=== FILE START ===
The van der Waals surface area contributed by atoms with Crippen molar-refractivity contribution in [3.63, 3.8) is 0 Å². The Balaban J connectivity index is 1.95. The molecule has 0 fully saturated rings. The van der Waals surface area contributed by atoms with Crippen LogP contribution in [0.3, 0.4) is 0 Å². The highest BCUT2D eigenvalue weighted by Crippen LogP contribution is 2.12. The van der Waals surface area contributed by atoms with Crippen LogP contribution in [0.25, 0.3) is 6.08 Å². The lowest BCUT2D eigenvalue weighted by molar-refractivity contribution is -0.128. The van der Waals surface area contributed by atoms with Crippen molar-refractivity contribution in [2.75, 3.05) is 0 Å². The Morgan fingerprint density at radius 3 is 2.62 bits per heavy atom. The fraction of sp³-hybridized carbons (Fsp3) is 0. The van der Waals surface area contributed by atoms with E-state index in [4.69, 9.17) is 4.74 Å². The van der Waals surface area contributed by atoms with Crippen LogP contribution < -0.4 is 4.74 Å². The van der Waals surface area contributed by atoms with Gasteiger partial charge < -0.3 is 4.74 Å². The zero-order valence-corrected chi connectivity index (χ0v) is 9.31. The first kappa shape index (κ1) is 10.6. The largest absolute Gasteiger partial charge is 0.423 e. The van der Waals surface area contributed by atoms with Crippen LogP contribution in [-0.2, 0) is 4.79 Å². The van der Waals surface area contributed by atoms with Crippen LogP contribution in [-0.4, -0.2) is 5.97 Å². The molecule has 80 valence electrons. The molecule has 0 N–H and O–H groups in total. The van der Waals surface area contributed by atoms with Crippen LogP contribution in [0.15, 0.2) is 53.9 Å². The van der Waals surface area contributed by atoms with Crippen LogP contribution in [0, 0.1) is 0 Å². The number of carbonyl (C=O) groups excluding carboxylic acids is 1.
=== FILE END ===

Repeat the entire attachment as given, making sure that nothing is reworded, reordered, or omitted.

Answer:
The van der Waals surface area contributed by atoms with Crippen molar-refractivity contribution in [3.63, 3.8) is 0 Å². The Balaban J connectivity index is 1.95. The molecule has 0 fully saturated rings. The van der Waals surface area contributed by atoms with Crippen LogP contribution in [0.3, 0.4) is 0 Å². The highest BCUT2D eigenvalue weighted by Crippen LogP contribution is 2.12. The van der Waals surface area contributed by atoms with Crippen LogP contribution in [0.25, 0.3) is 6.08 Å². The lowest BCUT2D eigenvalue weighted by molar-refractivity contribution is -0.128. The van der Waals surface area contributed by atoms with Crippen molar-refractivity contribution in [2.75, 3.05) is 0 Å². The Morgan fingerprint density at radius 3 is 2.62 bits per heavy atom. The fraction of sp³-hybridized carbons (Fsp3) is 0. The van der Waals surface area contributed by atoms with E-state index in [4.69, 9.17) is 4.74 Å². The van der Waals surface area contributed by atoms with Crippen LogP contribution < -0.4 is 4.74 Å². The van der Waals surface area contributed by atoms with Gasteiger partial charge < -0.3 is 4.74 Å². The zero-order valence-corrected chi connectivity index (χ0v) is 9.31. The first kappa shape index (κ1) is 10.6. The largest absolute Gasteiger partial charge is 0.423 e. The van der Waals surface area contributed by atoms with Crippen LogP contribution in [-0.2, 0) is 4.79 Å². The van der Waals surface area contributed by atoms with Crippen LogP contribution in [-0.4, -0.2) is 5.97 Å². The molecule has 80 valence electrons. The molecule has 0 N–H and O–H groups in total. The van der Waals surface area contributed by atoms with Crippen LogP contribution in [0.15, 0.2) is 53.9 Å². The van der Waals surface area contributed by atoms with Crippen LogP contribution in [0, 0.1) is 0 Å². The number of carbonyl (C=O) groups excluding carboxylic acids is 1.